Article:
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The Villiers Engineering Co. Ltd.

1919 to 1939

In 1916 John Marston retired from Sunbeam and he died in 1918.  His son Charles then had to deal with the problem of paying death duties on the estate, that tax having been recently introduced.  He also wanted to deal with the fact that he had many interests outside industry.  He therefore sold off Sunbeam to a group of munitions makers who had done well out of the war and wanted somewhere to put their patriotic gains. 

Charles kept Villiers Engineering but, in or about 1919, he left the active day to day management of the company.  He remained as Chairman but Frank Farrer, as Managing Director, became the leading light.  Charles took as active an interest in the affairs of the firm as his other interests allowed.  Indeed he was involved in Villiers' attempt to produce a car in 1926. 

He carefully examined Cadillac, Ford, Chrysler and Piece Arrow, apparently thinking that there would be a market for a high quality, medium sized car produced on modern production line.  Villiers employed Leslie Farrer, Frank's nephew, who had been with Austin, to develop the idea.  Three prototypes were built but then the project was abandoned on the grounds that competition in the market was too great. They were probably right.  This was not the time for a new car manufacturer to appear or even for old ones to expand as, locally, Star and Clyno were to discover.  

But Marston spent most of his time in politics, mainly as a prominent supporter of the Conservative Party, turning down offers to stand for Parliament. 

Charles also had God on his side, and spent a great deal of money financing archaeological expeditions to the Holy Land, the purpose of which was to prove the truth of the Bible. He seems to have thought that if you can prove the truth of the those parts of the Bible which dealt with this history of this world then, somehow, that would also prove the truth of those parts of the Bible that dealt with the other world.

These activities eventually gained him a knighthood for "public services" in 1926.  He continued as Chairman of Villiers until his death in 1946.

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An advert from 1950 for a lawnmower powered by 98cc Villiers engine.


This advert appeared in a 1928 motorcycling magazine.  It seems that the show of leg was not an attention grabber for males but that the advert was designed to draw attention to lightweight machines for women - perhaps a risky exercise at the time but presaging Villiers' concern with transport for everyone.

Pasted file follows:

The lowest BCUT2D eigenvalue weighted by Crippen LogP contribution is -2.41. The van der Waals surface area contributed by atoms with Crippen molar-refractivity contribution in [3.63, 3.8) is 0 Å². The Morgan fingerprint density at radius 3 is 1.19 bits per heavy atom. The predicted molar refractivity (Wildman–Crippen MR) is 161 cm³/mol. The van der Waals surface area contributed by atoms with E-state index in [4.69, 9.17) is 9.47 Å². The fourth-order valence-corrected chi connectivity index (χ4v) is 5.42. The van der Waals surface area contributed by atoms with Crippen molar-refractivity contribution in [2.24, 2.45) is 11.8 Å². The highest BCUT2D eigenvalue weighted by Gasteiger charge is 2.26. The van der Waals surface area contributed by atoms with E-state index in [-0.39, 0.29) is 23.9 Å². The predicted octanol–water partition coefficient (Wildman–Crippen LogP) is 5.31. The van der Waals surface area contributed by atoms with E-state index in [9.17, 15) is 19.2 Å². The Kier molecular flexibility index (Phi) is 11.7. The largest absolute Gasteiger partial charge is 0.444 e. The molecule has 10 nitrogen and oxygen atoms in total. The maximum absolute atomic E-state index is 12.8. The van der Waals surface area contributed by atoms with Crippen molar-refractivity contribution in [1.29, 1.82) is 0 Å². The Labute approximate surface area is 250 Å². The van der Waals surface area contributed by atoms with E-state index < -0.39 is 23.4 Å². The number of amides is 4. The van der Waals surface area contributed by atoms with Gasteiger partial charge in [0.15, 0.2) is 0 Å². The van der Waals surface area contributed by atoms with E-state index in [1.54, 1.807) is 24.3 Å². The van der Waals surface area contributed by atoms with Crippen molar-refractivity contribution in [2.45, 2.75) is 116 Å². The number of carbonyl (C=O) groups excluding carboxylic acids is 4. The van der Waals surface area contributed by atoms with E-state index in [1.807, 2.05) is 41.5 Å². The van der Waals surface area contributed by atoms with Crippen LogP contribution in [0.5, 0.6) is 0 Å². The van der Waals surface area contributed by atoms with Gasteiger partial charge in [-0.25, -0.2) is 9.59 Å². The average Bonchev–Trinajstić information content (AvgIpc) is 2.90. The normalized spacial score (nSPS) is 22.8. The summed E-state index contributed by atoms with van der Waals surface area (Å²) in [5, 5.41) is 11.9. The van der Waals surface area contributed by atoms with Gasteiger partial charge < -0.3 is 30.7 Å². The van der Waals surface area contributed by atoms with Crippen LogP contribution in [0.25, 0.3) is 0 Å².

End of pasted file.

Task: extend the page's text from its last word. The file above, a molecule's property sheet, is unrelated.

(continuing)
After the Great War there was a large expansion of the works after along the newly constructed Marston Road, new buildings were put up and the production capacity of the factory considerably increased.

The policy of the company was to make nearly every component themselves, in order to maintain the closest possible control over quality, as well as to increase their own profits.

Thus the post-war additions included a foundry producing castings in aluminium, bronze and gunmetal.  It was said that raw materials went in at one end and finished engines came out at the other.

A separate factory was given over to the production of freewheels and sprockets - which latter had been added to the range.

Automatic machinery and other modern equipment was installed to meet the increasing demand, and one of the new machine shops was built in four months to cope with the pressure of orders.

Up to this time Villiers two-stroke engines were made primarily for motor-cycles, although used in their standard form for invalid carriages, lawn mowers and small runabouts, whatever the ingenuity of other manufacturers called for. All of these uses seem to have started in 1919 when a standard 269cc engine was adapted to drive a lawn mower. 

This proved technically and commercially successful and lead to the production of a range of two stroke engines designed for such purposes. One of their most famous uses was for Seagull outboard engines. But Villiers would also modify their engine to meet the particular requirements of customers.